"What we are very concerned about is that anybody detained over the past few days is at high risk of torture or ill treatment and we need some independent scrutiny," he said, speaking from Hong Kong.
On Wednesday reports from the Tibetan capital said Chinese security forces were conducting house to house searches searching for activisits they believed had been behind the unrest.
Allison said Amnesty was also calling on China to allow an independent United Nations investigation into the situation in Tibet and the events of the past week.
Tibet's exiled spiritual leader, the Dalai Lama, has also called for independent investigators to be allowed into the region.
On Tuesday New York-based Human Rights Watch said it too was worried about the fate of Tibetans detained by Chinese authorities.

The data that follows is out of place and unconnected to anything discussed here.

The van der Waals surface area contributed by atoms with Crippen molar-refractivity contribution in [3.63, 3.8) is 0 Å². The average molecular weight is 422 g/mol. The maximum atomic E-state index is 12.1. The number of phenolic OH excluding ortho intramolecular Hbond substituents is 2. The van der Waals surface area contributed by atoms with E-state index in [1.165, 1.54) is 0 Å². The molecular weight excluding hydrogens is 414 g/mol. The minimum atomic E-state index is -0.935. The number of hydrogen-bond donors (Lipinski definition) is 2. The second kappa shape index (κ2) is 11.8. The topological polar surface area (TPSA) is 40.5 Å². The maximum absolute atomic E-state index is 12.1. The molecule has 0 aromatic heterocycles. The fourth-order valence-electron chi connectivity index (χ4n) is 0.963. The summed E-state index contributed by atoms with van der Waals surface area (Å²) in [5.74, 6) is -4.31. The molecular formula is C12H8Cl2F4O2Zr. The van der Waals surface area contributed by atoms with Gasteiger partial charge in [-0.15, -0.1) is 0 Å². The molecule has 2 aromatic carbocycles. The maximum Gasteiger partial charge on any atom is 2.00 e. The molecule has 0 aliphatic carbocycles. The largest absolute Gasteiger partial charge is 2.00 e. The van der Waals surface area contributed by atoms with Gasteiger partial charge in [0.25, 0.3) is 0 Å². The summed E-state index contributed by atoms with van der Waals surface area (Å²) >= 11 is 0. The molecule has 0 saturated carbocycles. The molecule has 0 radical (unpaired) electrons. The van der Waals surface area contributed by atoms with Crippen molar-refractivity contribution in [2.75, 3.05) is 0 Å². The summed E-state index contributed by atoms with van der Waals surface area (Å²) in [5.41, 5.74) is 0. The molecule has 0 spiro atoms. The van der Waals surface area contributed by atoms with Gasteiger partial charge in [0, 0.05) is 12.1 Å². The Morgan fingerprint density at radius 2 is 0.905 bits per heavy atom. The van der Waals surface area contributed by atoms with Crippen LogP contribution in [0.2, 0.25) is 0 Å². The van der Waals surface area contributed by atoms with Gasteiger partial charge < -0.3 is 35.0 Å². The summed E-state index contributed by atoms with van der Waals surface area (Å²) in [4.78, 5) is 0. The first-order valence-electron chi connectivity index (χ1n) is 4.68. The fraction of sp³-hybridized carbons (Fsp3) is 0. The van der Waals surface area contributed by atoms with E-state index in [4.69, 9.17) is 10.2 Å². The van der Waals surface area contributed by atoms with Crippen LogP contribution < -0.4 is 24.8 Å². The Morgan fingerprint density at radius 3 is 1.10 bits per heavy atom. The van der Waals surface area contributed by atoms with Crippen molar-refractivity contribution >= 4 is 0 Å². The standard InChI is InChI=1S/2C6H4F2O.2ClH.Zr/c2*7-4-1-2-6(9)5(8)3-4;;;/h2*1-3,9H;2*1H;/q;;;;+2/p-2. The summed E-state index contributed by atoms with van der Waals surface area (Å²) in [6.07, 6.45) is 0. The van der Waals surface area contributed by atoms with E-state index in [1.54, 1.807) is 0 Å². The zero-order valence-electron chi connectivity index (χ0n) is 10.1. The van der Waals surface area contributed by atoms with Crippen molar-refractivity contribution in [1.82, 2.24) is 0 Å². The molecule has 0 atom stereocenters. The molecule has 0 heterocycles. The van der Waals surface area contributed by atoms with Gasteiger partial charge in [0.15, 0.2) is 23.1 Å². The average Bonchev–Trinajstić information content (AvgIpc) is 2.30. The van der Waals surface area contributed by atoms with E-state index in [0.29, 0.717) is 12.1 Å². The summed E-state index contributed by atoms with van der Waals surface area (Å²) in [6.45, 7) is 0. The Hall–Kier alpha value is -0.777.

"Given the long and well-documented history of torture of political activists by China's security forces, there is every reason to fear for the safety of those recently detained," Brad Adams, the group's Asia director, said in a statement
Amnesty's Mark Allison said it was ironic that China had imposed a complete media blackout on the situation in Tibet at a time when authorities had promised complete media freedom in the run up to the Olympics.
"The crackdown clearly is not the kind of image China wanted to promote to the outside world, he said
China, Allison said, was "on notice from the international community" that it could not use methods it has used in the past against Tibetan protesters, such as torture and arbitrary detentions.